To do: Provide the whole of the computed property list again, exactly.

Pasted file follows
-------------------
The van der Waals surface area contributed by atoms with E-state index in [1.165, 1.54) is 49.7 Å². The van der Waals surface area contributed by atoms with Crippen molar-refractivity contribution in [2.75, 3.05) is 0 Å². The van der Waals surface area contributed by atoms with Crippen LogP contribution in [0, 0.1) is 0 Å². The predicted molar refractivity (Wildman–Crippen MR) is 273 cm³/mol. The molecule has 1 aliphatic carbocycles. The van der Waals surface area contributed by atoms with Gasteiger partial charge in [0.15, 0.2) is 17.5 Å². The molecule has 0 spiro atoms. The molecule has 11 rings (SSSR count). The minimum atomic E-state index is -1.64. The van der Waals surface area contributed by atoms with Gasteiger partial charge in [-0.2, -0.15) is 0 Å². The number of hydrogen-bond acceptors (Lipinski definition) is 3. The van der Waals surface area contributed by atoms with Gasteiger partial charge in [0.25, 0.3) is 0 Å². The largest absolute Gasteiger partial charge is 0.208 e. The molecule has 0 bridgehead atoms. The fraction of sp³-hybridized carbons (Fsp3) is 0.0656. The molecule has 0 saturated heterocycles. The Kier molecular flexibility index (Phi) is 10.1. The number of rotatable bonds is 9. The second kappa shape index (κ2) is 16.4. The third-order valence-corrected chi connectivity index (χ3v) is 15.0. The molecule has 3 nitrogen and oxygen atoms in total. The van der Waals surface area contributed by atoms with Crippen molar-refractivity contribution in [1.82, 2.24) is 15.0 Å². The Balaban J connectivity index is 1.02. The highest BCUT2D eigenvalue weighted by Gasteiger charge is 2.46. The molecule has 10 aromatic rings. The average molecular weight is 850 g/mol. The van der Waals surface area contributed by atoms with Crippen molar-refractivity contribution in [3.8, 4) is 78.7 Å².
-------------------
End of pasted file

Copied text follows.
The van der Waals surface area contributed by atoms with E-state index in [1.165, 1.54) is 49.7 Å². The van der Waals surface area contributed by atoms with Crippen molar-refractivity contribution in [2.75, 3.05) is 0 Å². The van der Waals surface area contributed by atoms with Crippen LogP contribution in [0, 0.1) is 0 Å². The predicted molar refractivity (Wildman–Crippen MR) is 273 cm³/mol. The molecule has 1 aliphatic carbocycles. The van der Waals surface area contributed by atoms with Gasteiger partial charge in [0.15, 0.2) is 17.5 Å². The molecule has 0 spiro atoms. The molecule has 11 rings (SSSR count). The minimum atomic E-state index is -1.64. The van der Waals surface area contributed by atoms with Gasteiger partial charge in [-0.2, -0.15) is 0 Å². The number of hydrogen-bond acceptors (Lipinski definition) is 3. The van der Waals surface area contributed by atoms with Gasteiger partial charge in [0.25, 0.3) is 0 Å². The largest absolute Gasteiger partial charge is 0.208 e. The molecule has 0 bridgehead atoms. The fraction of sp³-hybridized carbons (Fsp3) is 0.0656. The molecule has 0 saturated heterocycles. The Kier molecular flexibility index (Phi) is 10.1. The number of rotatable bonds is 9. The second kappa shape index (κ2) is 16.4. The third-order valence-corrected chi connectivity index (χ3v) is 15.0. The molecule has 3 nitrogen and oxygen atoms in total. The van der Waals surface area contributed by atoms with Crippen molar-refractivity contribution in [1.82, 2.24) is 15.0 Å². The Balaban J connectivity index is 1.02. The highest BCUT2D eigenvalue weighted by Gasteiger charge is 2.46. The molecule has 10 aromatic rings. The average molecular weight is 850 g/mol. The van der Waals surface area contributed by atoms with Crippen molar-refractivity contribution in [3.8, 4) is 78.7 Å².